About the author
Eric A. Welter is an employment lawyer and litigator with the Welter Law Firm, P.C. in Herndon, Virginia. He is licensed to practice law in Virginia, Maryland, Washington D.C., Texas and California.
The Welter Law Firm represents and advises employers on all aspects of the employment relationship and represents businesses in commercial and franchise litigation. The firm’s offices are located in Northern Virginia; Los Angeles, California; and Austin, Texas.
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Category Archives: Employment Contracts
The Pennsylvania Supreme Court has held that employers looking to implement non-competition agreements (i.e. restrictive covenants not to compete) with their current employees must provide “new and valuable consideration” to render the agreement enforceable. Pennsylvania employers should now ensure that … Continue reading
California Employers Must Bear the Cost of Employee Training When the Training is Solely Required by the Employer
California employers are required to pay for all necessary expenses that an employee incurs as a direct result of his or her employment, and an employee cannot waive this right by any agreement or contract. (Labor Code sections 2802 and … Continue reading
Striking New Ground: Union Files NLRB Charges Against Company Even Though It Doesn’t Employ Affected Workers
A fast-growing, socially conscious new economy startup would hardly seem a likely target for an intensive battle with organized labor, especially when the company has built a solid reputation for paying above-market wages and benefits. But today’s labor environment is … Continue reading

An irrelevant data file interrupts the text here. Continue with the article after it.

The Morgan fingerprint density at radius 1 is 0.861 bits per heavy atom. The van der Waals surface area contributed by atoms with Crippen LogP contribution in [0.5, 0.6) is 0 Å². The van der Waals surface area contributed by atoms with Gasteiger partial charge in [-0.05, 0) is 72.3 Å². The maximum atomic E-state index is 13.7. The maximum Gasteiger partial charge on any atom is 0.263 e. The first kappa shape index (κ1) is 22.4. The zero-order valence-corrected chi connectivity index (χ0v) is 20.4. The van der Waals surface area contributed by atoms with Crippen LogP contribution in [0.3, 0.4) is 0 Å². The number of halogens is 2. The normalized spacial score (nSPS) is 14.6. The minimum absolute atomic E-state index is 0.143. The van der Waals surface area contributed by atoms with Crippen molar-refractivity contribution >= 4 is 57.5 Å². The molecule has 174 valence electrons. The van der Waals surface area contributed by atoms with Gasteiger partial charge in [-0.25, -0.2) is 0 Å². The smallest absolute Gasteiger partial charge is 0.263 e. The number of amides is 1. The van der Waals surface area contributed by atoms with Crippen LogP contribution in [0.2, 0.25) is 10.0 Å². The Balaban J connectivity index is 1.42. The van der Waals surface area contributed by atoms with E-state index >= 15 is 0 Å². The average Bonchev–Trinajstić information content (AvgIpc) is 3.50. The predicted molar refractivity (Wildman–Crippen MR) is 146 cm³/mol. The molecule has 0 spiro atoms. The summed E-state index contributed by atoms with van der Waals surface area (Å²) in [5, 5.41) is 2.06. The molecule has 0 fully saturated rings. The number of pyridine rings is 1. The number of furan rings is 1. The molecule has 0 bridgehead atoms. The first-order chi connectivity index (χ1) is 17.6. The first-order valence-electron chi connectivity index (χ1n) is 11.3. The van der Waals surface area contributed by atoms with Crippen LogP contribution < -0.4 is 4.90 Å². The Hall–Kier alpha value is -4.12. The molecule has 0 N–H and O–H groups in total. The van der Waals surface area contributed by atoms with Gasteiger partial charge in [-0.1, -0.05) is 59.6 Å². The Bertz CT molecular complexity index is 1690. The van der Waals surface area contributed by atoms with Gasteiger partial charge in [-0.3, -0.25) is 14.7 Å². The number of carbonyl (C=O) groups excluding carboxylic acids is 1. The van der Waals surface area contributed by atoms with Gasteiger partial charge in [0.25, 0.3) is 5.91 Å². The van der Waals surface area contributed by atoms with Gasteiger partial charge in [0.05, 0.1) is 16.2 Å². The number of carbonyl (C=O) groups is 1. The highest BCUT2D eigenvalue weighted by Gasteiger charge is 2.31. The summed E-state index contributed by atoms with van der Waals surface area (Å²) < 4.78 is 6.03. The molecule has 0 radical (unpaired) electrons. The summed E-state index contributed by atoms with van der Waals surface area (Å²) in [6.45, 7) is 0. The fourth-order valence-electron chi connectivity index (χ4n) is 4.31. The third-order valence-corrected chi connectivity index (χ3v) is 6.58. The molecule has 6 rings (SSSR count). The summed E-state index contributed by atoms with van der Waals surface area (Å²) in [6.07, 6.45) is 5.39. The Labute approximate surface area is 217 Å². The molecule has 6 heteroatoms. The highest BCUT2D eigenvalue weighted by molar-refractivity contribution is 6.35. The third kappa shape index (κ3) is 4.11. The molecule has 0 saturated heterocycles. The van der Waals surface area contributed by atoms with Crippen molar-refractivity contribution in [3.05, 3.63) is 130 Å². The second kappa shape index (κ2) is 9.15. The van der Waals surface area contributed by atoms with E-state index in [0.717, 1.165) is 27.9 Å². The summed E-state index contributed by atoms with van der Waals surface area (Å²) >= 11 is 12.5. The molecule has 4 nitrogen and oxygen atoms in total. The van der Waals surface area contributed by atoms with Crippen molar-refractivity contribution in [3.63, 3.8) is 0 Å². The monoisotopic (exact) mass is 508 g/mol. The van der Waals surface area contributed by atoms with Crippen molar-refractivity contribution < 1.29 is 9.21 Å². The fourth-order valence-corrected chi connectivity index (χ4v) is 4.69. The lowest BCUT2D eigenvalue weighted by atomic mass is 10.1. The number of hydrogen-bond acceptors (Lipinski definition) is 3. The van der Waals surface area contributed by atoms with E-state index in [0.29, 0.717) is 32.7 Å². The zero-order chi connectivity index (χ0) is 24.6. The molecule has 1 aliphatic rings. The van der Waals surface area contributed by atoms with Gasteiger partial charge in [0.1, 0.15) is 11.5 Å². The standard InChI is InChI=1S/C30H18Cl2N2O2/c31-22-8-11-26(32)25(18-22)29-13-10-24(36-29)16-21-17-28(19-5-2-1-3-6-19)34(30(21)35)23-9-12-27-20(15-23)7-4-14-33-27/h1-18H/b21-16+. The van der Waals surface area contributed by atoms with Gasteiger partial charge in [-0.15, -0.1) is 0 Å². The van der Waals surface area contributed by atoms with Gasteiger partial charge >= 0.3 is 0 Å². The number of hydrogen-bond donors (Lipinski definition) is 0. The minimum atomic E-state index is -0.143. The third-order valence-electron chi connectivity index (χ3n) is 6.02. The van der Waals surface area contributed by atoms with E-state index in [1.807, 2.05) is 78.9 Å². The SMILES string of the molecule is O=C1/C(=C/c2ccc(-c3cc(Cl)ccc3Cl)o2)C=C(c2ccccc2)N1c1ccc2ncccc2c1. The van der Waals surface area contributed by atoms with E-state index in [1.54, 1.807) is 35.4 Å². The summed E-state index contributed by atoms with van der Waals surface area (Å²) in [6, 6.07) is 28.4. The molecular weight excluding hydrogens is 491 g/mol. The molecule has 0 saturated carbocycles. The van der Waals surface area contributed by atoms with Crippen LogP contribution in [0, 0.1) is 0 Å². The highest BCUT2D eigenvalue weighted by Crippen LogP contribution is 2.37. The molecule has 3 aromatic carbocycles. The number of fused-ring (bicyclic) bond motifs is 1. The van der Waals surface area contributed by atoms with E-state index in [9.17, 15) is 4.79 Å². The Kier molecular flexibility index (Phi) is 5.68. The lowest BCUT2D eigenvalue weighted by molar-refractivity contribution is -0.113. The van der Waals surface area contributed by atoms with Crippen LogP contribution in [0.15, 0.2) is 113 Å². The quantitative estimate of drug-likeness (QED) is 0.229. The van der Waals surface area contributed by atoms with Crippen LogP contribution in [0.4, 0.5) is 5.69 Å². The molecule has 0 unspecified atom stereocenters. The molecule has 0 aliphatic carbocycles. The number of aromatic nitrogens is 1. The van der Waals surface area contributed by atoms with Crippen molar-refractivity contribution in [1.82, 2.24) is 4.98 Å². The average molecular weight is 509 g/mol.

The Fifth Circuit recently issued a decision that impacts joint employer liability, perceived disability under ADAAA and the dangers of revisiting employee performance reviews. Michael Maslanka, a regular contributor to Texas Lawyer, wrote an article last month called, “L&E Plaintiff … Continue reading
Recently, the Securities Exchange Commission (“SEC”) warned that it will investigate and take administrative action against employers who require employees to sign confidentiality agreements/statements prohibiting the employees from communicating the employer’s possible securities law violations to the SEC (i.e. whistleblowing).
In a significant decision earlier this year, the Court of Appeals of Maryland found that employees performing work in Maryland on behalf of their Virginia employer may pursue claims for unpaid wages under the Maryland Wage Payment Collection Law (“MWPCL”) … Continue reading